New Pennsylvania Law May Now Allow Expungement of Misdemeanor Offenses
Can You Now Have Your Criminal Record Expunged?
One of the biggest concerns an individual may have during a criminal prosecution is, “Will this criminal charge be on my record forever?” The answer is usually yes, but there are some exceptions where criminal charges can be cleared from your record and will not show up on things like credit reports or background checks. This process is usually referred to as “expungement”.
Currently, the law in Pennsylvania states that an expungement may only be achieved in connection with a conviction of a summary offense (not a misdemeanor or felony offense). Of course, if the case results in a dismissal or a verdict of not guilty, the offense is eligible for expungement. Any conviction or guilty plea for a misdemeanor or felony offense will remain on your permanent criminal record.
However, a new Pennsylvania Senate Bill introduced in January, 2016 will allow for an ‘Order of Limited Access’ to be issued by the Court of Common Pleas concerning certain non-violent misdemeanor offenses following a post-conviction period of ten years that is arrest free.
Note that an ‘Order for Limited Access’ means that the criminal record information maintained by a criminal justice agency may only be disseminated to another criminal justice agency or governmental agency.
In other words, it is not an ‘expungement’ in that the records are not destroyed. However, the Bill precludes access to other agencies seeking such information (e.g. certain employers, online companies, educational agencies, etc.). The Bill outlines the following as conditions for eligibility to obtain an ‘Order for Limited Access’ concerning these misdemeanor offenses:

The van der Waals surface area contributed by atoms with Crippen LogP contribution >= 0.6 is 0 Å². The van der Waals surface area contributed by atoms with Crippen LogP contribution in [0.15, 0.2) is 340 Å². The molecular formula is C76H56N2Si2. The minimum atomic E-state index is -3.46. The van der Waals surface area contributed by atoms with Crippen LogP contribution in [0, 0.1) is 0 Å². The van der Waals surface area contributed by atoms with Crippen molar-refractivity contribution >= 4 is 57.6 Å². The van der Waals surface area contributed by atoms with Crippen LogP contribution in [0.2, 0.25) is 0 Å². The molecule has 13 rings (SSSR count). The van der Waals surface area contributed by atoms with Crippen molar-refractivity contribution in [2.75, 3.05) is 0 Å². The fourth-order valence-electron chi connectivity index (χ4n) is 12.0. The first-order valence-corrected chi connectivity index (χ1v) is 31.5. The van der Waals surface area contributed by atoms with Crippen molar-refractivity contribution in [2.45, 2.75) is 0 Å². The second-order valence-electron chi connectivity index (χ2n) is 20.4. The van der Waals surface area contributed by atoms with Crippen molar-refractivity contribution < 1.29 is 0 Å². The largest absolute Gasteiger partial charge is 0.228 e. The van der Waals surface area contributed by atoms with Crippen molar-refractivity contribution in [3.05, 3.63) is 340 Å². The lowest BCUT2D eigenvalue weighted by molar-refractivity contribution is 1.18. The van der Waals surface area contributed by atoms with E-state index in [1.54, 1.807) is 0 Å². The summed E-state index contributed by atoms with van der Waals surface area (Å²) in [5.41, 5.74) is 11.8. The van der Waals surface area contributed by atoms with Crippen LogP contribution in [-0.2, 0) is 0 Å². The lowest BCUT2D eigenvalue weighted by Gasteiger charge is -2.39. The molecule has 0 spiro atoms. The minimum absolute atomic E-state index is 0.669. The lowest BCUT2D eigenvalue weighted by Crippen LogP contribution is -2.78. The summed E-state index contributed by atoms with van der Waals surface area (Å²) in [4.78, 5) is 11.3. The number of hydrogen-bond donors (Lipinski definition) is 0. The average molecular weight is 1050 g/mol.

- The offense at issue must be graded as an M2, M3 or an ungraded Misdemeanor which carries a maximum possible sentence of 2 years.
- The post-conviction time period is an arrest-free 10 years.
- The offense at issue must be non-violent in nature.
As with many laws, there are certain exceptions. The exceptions for eligibility that have been outlined are as follows:
- An offense punishable by imprisonment of more than 2 years;
- An individual who has been convicted of 4 or more offenses punishable by imprisonment of 1 or more years;
- Simple Assault, except when graded as an M3;
- Sexual Intercourse with an Animal;
- Impersonating a Public Servant;
- Intimidation of a Witness/Victim;
- Retaliation Against a Witness/Victim;
- Intimidation, Retaliation, and/or Obstruction in child abuse cases; and,
- Any offense requiring sexual offender registration.
The Act will take effect 270 days from February 16, 2016. The new cost associated with the expungement filing fee will be $132.00 payable to the Clerk of Courts.
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